Kill me…lying down.
What sounds, and looks, at first glance like an absurd, surreal, and frankly suicidal offer made by the P to an increasingly frantic Number Two, on closer inspection reveals a far more complex set of intentions and motivations at work - anticipating the upcoming reversal in the roles of the interrogator and his victim. The P is beginning to recover his “wits,” and McKern knows it. Fears it. Their original relationship is in the process of re-establishing itself: two men locked in mortal combat; one of them is being held prisoner by the other. These are the basic parameters, and the P is a quick study: I know you. You are an enemy.
McKern, for his part, “recognizes the symptoms” (as Number 58 once did), yet he is powerless to stave off the inevitable. He also recognizes a familiar temptation that is tearing at his own resolve, and it is more than a faint echo of his own earlier technique during the grooming phase of their relationship. His superior knowledge no longer constitutes an advantage; he is losing the battle, literally, with every minute that is passing, while the P’s awareness is growing.
The process of “recovery” set in motion by the quiet - private - realization of I killed just before his incarceration for contempt of court is continuing throughout this sequence, and his offer marks a crucial shift not only in the power balance between the two men, but also in the P’s returning sense of self (awareness). Throughout this sequence, barring the odd rattling of his cage, largely for “effect,” the P is in control. It is he who is asking the questions and providing the answers. McKern, on the other hand, is exhausted. He is becoming jittery, frustrated, and he is seriously tempted by the P’s deceptively “quick” solution.
By offering his complete surrender, the P is in fact demonstrating his (almost) complete control of the situation: he is in control of his own thoughts and feelings, as well as McKern’s. No matter what he decides to do, McKern has already lost because he has admitted as much. I’ll kill you, he growls, knowing full well that he has made a serious mistake by revealing his weakness: he cannot, he must not kill his prisoner. McKern is rattled. It wasn’t he who provoked this crisis. It was the prisoner who created a crisis for his interrogator. The original dialogue, once again, contained more explicit references to McKern’s dilemma:
But you can’t kill me.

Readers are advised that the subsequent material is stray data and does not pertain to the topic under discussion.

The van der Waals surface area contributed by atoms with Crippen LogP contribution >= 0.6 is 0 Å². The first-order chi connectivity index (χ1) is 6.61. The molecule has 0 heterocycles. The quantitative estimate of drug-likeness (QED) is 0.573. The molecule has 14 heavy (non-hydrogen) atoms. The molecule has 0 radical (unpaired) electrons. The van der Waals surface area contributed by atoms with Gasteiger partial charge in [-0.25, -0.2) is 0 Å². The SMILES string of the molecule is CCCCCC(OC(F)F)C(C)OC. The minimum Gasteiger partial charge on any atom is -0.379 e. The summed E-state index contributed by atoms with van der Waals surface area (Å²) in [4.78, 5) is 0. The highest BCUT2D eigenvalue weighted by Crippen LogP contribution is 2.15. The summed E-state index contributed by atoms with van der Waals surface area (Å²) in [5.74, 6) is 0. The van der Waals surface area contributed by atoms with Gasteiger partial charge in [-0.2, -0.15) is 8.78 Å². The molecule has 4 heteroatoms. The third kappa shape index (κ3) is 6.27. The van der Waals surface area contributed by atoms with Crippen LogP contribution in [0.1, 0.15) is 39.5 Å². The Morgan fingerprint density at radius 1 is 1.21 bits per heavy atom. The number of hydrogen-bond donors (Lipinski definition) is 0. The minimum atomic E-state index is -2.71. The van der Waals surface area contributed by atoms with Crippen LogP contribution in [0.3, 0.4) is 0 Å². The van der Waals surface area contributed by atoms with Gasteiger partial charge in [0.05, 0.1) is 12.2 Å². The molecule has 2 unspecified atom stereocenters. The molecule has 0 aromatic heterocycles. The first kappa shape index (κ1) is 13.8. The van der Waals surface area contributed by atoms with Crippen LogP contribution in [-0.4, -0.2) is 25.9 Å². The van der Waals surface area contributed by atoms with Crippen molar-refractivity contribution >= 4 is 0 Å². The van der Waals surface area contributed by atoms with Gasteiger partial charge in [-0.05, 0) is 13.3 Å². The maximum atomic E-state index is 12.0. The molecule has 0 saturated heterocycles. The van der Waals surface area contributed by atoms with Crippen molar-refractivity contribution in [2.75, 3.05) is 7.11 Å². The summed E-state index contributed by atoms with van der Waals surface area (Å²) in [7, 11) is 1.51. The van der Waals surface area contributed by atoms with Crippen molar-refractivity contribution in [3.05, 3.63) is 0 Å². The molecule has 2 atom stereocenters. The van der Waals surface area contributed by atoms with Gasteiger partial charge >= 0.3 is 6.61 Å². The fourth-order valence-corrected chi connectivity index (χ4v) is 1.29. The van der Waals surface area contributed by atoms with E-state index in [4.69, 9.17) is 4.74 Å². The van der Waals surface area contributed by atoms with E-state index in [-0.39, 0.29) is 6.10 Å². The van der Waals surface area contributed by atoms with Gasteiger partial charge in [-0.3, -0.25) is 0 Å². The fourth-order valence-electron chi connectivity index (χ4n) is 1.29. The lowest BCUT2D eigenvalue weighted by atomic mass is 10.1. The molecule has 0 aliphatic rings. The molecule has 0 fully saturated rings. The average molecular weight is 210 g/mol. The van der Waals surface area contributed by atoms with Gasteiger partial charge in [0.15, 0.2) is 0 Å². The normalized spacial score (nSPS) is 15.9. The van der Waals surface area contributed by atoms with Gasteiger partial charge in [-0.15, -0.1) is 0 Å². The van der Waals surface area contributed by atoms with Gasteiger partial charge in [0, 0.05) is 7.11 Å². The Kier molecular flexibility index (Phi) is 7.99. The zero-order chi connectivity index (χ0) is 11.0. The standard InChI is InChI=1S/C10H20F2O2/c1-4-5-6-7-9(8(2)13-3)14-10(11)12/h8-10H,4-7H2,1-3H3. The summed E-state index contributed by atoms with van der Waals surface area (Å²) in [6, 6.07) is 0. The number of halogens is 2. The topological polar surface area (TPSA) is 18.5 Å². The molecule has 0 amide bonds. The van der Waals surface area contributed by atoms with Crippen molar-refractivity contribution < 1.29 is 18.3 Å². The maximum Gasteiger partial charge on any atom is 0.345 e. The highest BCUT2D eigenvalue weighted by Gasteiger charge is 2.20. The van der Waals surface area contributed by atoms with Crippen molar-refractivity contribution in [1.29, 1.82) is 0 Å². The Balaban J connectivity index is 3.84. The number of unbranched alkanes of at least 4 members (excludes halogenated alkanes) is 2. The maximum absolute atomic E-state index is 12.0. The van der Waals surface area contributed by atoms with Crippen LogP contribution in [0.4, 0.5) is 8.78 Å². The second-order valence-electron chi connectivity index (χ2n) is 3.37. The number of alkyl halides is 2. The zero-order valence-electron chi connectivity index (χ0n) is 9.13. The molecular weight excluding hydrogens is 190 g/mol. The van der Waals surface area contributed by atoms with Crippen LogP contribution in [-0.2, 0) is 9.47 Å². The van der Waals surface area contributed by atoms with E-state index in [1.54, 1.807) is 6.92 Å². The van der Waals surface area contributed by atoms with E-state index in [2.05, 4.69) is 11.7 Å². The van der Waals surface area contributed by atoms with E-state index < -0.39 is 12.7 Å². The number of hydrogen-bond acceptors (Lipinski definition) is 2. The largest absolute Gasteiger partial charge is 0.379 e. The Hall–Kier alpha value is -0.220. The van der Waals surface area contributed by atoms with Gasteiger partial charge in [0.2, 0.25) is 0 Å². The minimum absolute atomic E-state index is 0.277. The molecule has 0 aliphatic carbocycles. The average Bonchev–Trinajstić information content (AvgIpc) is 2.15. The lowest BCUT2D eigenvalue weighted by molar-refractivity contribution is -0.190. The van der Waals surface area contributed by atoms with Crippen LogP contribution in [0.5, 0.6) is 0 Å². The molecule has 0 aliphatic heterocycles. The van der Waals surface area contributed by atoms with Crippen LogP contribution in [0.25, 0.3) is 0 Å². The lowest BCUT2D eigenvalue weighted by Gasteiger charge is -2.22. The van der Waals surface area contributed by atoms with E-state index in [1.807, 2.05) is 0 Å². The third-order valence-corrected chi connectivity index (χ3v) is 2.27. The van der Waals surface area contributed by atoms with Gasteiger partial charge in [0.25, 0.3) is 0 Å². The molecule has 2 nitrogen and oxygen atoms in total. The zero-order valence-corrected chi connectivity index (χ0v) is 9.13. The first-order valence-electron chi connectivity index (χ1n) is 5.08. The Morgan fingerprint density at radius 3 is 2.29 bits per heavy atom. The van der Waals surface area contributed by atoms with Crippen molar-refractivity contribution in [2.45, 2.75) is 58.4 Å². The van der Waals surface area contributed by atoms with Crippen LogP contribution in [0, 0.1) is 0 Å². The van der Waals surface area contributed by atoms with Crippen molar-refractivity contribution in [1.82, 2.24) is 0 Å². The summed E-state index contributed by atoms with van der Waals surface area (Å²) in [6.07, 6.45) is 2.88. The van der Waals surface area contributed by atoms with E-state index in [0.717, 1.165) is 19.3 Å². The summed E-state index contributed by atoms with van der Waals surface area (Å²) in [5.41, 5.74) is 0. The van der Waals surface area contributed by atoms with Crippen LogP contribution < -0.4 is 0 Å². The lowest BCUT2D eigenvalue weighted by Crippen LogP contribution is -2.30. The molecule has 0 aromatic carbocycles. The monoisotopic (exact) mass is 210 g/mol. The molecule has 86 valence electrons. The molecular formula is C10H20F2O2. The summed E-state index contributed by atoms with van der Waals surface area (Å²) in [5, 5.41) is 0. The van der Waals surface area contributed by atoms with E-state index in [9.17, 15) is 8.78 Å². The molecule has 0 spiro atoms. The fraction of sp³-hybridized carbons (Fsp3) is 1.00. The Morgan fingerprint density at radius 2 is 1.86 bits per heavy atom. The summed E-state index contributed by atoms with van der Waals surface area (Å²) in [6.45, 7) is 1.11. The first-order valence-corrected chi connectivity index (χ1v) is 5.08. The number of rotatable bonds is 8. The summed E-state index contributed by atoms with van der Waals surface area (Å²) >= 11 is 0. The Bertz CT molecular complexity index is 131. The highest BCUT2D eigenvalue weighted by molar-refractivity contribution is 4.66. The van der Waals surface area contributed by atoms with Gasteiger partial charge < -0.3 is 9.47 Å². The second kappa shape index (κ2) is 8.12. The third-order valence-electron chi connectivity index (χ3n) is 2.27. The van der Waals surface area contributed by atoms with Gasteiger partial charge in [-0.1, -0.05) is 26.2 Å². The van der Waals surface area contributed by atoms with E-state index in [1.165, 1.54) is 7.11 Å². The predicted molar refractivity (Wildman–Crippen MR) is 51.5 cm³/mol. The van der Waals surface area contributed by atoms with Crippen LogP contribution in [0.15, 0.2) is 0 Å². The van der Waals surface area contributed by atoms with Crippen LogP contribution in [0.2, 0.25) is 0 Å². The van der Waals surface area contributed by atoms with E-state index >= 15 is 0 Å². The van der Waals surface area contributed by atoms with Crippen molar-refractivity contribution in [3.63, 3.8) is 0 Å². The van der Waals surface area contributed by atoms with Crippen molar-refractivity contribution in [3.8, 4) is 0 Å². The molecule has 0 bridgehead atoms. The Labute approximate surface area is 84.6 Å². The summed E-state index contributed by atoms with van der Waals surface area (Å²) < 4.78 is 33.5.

I will kill you.
I will kill you.
By contrast, the P’s earlier admission remains an abstraction: far from referring to any individual transgression, I killed points to the abominations of an inhumane system which forces its “members” to surrender their individuality for that elusive goal of the “greater good.” Ironically, while young P thought he was enjoying special freedoms and privileges, he too was receiving and following orders like everybody else. It was this realization, presumably, which caused him to reject “the system” in the first place. When McKern therefore attempts to reassert his authority and reinstate the P’s conditioning by ordering him to Do as I tell you, he is pushing all the wrong buttons - even as he is preparing the scene for the next - and final - final regression fantasy:
But in the war, you killed.
I did as I was told…
"Where you merely see a cute, cuddly vessel of adorableness, I see a prop for the manifestation of volcanic inner states," explains Marina Abramovic, describing her proposed project, The Artist Throws Lambs Off Mountains Like The Poet Tosses Stanzas Off His Brainshelf. Your donations in excess of $121,009.87 will finance protests against the planned 14-day global tour, during which Abramovic plans to toss a lamb off a variety of high places, including ones in Croatia’s Dinaric Alps and the Altai range in Russia. “I hoist the lamb, I feel his or her little squirmy anxieties, and these I translate into human vocalizations, the lamb-hopes and lamb-fears sublimated into keening language the way only a true artist, as in myself, is capable of,” Abramovic says. “Some have asked: Why must I throw the lamb? Why can I not simply loft the lamb, and ululate, perhaps stand there for a while, feeling cool breezes on my face, listening to the wind ruffling through the lamb’s shivering pelt? And to them I say: A lamb hoisted and not tossed is a stillborn idea, and Marina Abramovic is about the gestation of genius, for thine is the power and glory forever, amen.”
#MARFA is also working diligently—via Facebook trolling and inappropriate Instagram comments—to shame the US-based journalists who plan to attend the all-expense-paid, around-the-world junket. “It’s pretty despicable, alright,” admitted a 29-year old print editor who wished to remain nameless. “But then again, I’m fucking broke, and if I go away for two weeks it means I don’t have to pay for my food, and I can also AirBNB my apartment. Also I have to say the overall cuteness of lambs is pretty overrated.”